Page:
iPhone X pre-orders are finally live, and it seems like demand for the phone isn’t a problem. If you pre-order an iPhone X right now, you’ll be waiting 5-6 weeks for delivery. Obviously, this means that Apple doesn’t need to do anything extra to sell its latest flagship.
But the same thing doesn’t apply to carriers. The iPhone X is going to be a big device for carriers; people buying one will likely stick with the same network for the duration of their contract (24 months), and are more likely to have additional lines for wearables, or more expensive unlimited data plans.
Those kind of customers are worth spending a little extra to attract, which is why most of the big networks are offering some kind of promotion on the iPhone X. The deals are pretty tame: in most instances, carriers are just offering a few hundred dollars for a trade-in, with Xfinity Mobile the only carrier to offer a significant deal.
But AT&T stands out for all the wrong reasons. The company isn’t offering any kind of deal on the iPhone X, and that could hurt the company long-term — especially when Comcast’s Xfinity Mobile is running such a good deal. “Comcast’s focus on the bundle represents more risk for AT&T, in our view,” Deutsche Bank’s Matthew Niknam wrote in a note seen by Fierce Wireless. “AT&T’s focus on bundling has been key to retaining share, whether in video, wireless or broadband. While there’s been much discussion around a more active AT&T in recent weeks (potentially weighing on cable video trends), we think Comcast’s $500 gift card for new triple-play customers represents an incremental risk for AT&T given its national video platform, with lack of broadband bundling opportunity outside its 21-state ILEC (incumbent local exchange carrier) footprint.”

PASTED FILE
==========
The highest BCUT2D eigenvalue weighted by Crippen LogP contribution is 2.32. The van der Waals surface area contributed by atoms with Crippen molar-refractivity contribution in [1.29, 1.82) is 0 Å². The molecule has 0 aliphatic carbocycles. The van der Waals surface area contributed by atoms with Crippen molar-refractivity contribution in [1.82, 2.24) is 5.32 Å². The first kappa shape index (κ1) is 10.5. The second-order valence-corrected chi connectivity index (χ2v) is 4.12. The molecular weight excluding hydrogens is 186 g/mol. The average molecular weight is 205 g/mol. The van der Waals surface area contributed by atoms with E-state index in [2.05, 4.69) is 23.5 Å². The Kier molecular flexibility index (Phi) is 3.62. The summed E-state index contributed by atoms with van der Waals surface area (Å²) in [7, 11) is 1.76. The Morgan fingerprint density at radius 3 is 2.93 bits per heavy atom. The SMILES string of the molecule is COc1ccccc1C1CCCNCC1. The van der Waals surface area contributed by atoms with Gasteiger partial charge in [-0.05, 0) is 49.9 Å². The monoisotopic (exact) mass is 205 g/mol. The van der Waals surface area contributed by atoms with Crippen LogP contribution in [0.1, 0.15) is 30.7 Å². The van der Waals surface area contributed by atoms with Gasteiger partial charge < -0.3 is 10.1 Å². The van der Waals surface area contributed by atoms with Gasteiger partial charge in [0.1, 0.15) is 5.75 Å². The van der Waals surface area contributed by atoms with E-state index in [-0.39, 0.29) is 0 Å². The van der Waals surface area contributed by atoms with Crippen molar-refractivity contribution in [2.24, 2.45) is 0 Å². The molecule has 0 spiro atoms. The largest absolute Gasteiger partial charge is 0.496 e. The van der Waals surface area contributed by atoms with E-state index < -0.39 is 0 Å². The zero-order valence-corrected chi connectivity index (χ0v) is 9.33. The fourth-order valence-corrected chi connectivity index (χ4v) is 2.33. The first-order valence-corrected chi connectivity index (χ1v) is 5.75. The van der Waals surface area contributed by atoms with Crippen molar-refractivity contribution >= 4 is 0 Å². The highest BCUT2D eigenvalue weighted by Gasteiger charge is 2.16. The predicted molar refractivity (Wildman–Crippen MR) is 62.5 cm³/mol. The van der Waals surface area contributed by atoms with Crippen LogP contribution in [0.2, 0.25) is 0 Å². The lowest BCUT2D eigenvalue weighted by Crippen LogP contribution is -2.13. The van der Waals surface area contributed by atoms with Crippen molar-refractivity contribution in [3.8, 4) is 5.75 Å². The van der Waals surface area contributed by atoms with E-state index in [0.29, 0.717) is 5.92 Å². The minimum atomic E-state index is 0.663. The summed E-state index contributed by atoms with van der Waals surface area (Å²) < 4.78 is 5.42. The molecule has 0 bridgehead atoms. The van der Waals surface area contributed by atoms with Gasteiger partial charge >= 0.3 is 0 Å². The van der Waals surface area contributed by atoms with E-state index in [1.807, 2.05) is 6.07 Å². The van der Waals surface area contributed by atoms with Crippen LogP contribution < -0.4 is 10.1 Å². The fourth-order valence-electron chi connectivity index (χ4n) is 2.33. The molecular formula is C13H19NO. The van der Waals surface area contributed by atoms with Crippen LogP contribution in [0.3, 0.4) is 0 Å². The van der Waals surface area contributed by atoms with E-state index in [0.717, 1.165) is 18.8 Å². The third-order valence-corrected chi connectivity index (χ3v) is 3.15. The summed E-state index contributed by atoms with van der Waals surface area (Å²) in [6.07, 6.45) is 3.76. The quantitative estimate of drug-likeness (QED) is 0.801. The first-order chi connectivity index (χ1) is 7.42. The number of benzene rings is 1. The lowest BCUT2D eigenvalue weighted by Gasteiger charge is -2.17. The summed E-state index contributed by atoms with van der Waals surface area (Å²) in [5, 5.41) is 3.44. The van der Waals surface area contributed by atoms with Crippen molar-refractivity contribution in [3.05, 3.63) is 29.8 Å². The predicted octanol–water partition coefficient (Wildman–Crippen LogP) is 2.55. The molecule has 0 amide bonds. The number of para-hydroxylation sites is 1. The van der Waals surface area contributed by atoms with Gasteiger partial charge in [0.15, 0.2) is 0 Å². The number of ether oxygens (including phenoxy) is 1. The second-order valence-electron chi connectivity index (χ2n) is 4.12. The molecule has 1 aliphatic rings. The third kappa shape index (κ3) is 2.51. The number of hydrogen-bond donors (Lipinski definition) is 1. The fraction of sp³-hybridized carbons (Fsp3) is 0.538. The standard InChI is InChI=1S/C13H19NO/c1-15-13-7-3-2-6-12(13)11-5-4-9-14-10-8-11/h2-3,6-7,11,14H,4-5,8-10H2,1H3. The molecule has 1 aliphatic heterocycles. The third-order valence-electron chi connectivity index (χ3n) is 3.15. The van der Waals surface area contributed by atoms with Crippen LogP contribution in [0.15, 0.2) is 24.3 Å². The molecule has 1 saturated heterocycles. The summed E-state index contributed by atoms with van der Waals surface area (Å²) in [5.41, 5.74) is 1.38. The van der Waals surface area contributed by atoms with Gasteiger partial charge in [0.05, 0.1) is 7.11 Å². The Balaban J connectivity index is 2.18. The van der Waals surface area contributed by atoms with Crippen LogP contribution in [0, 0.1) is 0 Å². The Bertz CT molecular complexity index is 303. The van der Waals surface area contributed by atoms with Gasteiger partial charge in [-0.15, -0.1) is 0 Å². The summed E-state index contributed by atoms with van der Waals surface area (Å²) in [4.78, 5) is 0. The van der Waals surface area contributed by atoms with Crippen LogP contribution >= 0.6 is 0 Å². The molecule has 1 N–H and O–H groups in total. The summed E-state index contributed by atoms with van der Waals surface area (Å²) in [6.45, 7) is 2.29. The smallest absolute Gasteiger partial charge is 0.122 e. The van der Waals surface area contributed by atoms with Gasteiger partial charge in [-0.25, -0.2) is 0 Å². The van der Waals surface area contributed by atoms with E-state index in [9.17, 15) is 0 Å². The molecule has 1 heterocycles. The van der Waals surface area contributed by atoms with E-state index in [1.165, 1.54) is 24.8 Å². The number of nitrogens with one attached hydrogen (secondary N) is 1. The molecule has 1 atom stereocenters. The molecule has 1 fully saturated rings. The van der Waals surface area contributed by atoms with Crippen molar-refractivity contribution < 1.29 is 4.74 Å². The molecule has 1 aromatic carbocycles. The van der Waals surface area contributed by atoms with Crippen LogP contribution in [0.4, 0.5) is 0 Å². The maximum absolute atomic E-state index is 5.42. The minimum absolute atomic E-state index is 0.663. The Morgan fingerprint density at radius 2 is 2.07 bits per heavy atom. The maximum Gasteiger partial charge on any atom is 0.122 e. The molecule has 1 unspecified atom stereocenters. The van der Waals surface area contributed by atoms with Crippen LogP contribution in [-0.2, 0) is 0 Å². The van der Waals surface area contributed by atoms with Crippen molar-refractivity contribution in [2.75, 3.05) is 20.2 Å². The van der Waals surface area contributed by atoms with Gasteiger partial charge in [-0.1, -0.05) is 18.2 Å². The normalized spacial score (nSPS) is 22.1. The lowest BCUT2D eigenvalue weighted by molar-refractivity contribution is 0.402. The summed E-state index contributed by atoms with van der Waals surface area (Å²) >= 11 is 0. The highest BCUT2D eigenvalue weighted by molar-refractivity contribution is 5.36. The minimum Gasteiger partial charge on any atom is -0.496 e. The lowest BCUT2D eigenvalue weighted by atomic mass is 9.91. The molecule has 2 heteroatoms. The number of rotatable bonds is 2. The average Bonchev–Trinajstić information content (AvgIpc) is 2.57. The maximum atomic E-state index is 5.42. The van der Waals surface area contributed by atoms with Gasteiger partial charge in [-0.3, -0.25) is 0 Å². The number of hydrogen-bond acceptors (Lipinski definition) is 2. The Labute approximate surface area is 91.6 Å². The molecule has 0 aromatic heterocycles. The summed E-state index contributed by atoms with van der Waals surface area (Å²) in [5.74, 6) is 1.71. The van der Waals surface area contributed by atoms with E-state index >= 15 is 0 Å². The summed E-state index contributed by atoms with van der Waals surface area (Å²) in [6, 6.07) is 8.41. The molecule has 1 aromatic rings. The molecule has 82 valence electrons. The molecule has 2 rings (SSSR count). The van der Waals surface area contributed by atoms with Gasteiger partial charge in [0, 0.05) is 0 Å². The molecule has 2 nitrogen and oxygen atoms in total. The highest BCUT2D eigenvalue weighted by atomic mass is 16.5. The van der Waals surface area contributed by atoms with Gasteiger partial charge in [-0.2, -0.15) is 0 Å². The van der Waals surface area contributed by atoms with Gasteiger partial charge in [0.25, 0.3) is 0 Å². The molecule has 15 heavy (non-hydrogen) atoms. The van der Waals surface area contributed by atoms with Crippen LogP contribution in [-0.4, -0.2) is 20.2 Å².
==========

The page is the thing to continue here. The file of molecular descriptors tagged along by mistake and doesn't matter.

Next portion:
AT&T thinks it can compete without deals, and CFO John Stephens said as much during an earnings call this week. “We believe we can compete and win based on our product offerings and that promotional activity of an extensive nature is not necessary,” Stephens told analysts.
We’re going to have to wait for the next round of quarterly earnings to know if AT&T was right about this one. But right now, the carrier is in an uncomfortable position, days before the biggest phone of the year hits streets.